A new weekly ritual will be posted here each week, which we will use in our Saturday meetings. For more information on these Saturday meetings, see the Get Involved page.
It is recommended that you have two bowls: one with pure water, another empty. You will also need a glass with your offering to the Gods. Typical offerings are wine, milk, or water, but the offering can be specific to the deity you are addressing. It is also appropriate to have a candle and incense.
Wash your hands in the bowl of water to purify yourself before the gods.
Our gods who order the Cosmos
as you order Fate,
and from whom all Good comes,
we come before you now,
pure in body and spirit,
and with reverence and devotion.
We honor our ancestors also:
our own ancestors
as well as the ancestors
and great men of our people.
We live through them
and they continue through us.
Today’s libation text will be read by Agnete.
Tu išvarai žiemą, parneši malonų pavasarį,
Su Tavimi ima žaliuoti laukai, sodai, miškai.
Prašome padauginti pasėtus javus,
O visas rauges teikis sutrypti.
You chase away winter, bringing a kindly spring
With you the fields, gardens and woods turn green.
We ask you to multiply the crops we’ve sowed
And trample the weeds under foot.’
As you give to us, we give back to you. Hail!
Pour some of your offering into the empty bowl.
It is said that
‘verily at the first Chaos came to be,
but next wide-bosomed Earth.’
And that we are like to the Cosmos:
‘Of Ymir’s flesh
was earth created,
of his blood the sea,
of his bones the hills,
of his hair trees and plants,
of his skull the heaven;
And of his brows
the gentle powers
formed Midgard for the sons of men;
but of his brain
the heavy clouds are
‘the world subsists through the goodness of divinity.’
Therefore, as the Cosmos
is ordered out of Chaos by divinity,
so we, as we partake of this drink,
shall likewise be brought to order by divinity.
The remainder of the drink is consumed.
Today we will read from Chapter X of Sallust’s On the Gods and the World.
Each person who chooses to read will read from the asterisk to the next asterisk. One person will read at a time. I will begin the reading; the person who is above me in the voice channel will then continue the reading, and so on, until the reading is complete. If you do not wish to read, mute your microphone and this will be understood as a signal that you wish to be skipped.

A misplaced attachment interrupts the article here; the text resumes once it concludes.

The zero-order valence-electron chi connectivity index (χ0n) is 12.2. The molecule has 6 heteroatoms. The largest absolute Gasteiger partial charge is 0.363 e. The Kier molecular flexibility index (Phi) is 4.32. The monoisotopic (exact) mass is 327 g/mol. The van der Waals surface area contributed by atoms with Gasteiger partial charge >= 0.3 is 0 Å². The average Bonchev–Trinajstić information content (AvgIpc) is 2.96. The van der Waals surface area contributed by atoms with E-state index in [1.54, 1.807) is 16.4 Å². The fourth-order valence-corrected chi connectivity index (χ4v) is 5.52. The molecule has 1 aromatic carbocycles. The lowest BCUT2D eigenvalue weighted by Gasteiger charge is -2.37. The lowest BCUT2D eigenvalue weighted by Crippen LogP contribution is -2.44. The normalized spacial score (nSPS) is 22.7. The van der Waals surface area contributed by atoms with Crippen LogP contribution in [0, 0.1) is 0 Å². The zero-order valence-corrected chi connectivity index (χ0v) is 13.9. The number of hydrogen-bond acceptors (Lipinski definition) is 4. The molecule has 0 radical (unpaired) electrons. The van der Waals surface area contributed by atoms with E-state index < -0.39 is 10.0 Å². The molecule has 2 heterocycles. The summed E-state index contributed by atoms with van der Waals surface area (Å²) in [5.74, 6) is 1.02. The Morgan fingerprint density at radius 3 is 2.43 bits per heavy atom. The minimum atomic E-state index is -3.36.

The doctrine of virtue and vice depends on that of the soul. When the irrational soul enters into the body and immediately produces fight and desire, the rational soul, put in authority over all these, makes the soul tripartite, composed of reason, fight, and desire.
Virtue in the region of reason is wisdom, in the region of fight is courage, in the region of desire is temperance; the virtue of the whole soul is righteousness. It is for reason to judge what is right, for fight in obedience to reason to despise things that appear terrible, for desire to pursue not the apparently desirable, but, that which is with reason desirable.
When these things are so, we have a righteous life; for righteousness in matters of property is but a small part of virtue. And thus we shall find all four virtues in properly trained men, but among the untrained one may be brave and unjust, another temperate and stupid, another prudent and unprincipled. Indeed, these qualities should not be called virtues when they are devoid of reason and imperfect and found in irrational beings.
Vice should be regarded as consisting of the opposite elements. In reason it is folly, in fight, cowardice, in desire, intemperance, in the whole soul, unrighteousness. The virtues are produced by the right social organization and by good rearing and education, the vices by the opposite.
This completes this week’s reading. We will pause for approximately half a minute for silent contemplation.
As we complete our sacred duty
of honoring our gods,
our ancestors, and the World
which is an image of divinity,
we will remember that
‘piety consists of holy thoughts’
and that we are to be
courageous, just, and wise
in every aspect of our lives.
The offering can be left in the bowl for some time. Later, it can be poured outside into the ground.